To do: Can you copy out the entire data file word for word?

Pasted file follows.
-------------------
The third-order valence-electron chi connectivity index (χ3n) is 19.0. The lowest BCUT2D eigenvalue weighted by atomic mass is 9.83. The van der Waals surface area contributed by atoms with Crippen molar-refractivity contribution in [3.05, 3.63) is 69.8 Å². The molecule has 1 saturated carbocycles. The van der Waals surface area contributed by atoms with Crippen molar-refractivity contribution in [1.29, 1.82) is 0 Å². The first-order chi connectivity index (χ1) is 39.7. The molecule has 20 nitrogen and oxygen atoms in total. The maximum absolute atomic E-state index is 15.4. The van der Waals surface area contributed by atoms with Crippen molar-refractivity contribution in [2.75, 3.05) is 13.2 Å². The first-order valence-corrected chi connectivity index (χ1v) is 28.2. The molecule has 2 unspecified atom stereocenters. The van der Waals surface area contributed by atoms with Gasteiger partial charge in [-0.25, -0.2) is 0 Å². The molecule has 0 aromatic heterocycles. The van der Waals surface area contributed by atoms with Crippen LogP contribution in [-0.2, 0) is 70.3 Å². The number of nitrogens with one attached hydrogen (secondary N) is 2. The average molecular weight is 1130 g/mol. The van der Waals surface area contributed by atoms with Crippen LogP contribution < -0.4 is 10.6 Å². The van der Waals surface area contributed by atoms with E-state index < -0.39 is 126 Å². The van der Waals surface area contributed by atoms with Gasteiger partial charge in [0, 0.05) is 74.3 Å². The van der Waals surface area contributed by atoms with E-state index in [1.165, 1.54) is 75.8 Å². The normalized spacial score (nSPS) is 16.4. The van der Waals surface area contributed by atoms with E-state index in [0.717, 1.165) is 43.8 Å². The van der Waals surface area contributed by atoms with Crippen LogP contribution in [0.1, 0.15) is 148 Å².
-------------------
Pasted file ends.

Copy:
The third-order valence-electron chi connectivity index (χ3n) is 19.0. The lowest BCUT2D eigenvalue weighted by atomic mass is 9.83. The van der Waals surface area contributed by atoms with Crippen molar-refractivity contribution in [3.05, 3.63) is 69.8 Å². The molecule has 1 saturated carbocycles. The van der Waals surface area contributed by atoms with Crippen molar-refractivity contribution in [1.29, 1.82) is 0 Å². The first-order chi connectivity index (χ1) is 39.7. The molecule has 20 nitrogen and oxygen atoms in total. The maximum absolute atomic E-state index is 15.4. The van der Waals surface area contributed by atoms with Crippen molar-refractivity contribution in [2.75, 3.05) is 13.2 Å². The first-order valence-corrected chi connectivity index (χ1v) is 28.2. The molecule has 2 unspecified atom stereocenters. The van der Waals surface area contributed by atoms with Gasteiger partial charge in [-0.25, -0.2) is 0 Å². The molecule has 0 aromatic heterocycles. The van der Waals surface area contributed by atoms with Crippen LogP contribution in [-0.2, 0) is 70.3 Å². The number of nitrogens with one attached hydrogen (secondary N) is 2. The average molecular weight is 1130 g/mol. The van der Waals surface area contributed by atoms with Crippen LogP contribution < -0.4 is 10.6 Å². The van der Waals surface area contributed by atoms with E-state index < -0.39 is 126 Å². The van der Waals surface area contributed by atoms with Gasteiger partial charge in [0, 0.05) is 74.3 Å². The van der Waals surface area contributed by atoms with E-state index in [1.165, 1.54) is 75.8 Å². The normalized spacial score (nSPS) is 16.4. The van der Waals surface area contributed by atoms with E-state index in [0.717, 1.165) is 43.8 Å². The van der Waals surface area contributed by atoms with Crippen LogP contribution in [0.1, 0.15) is 148 Å².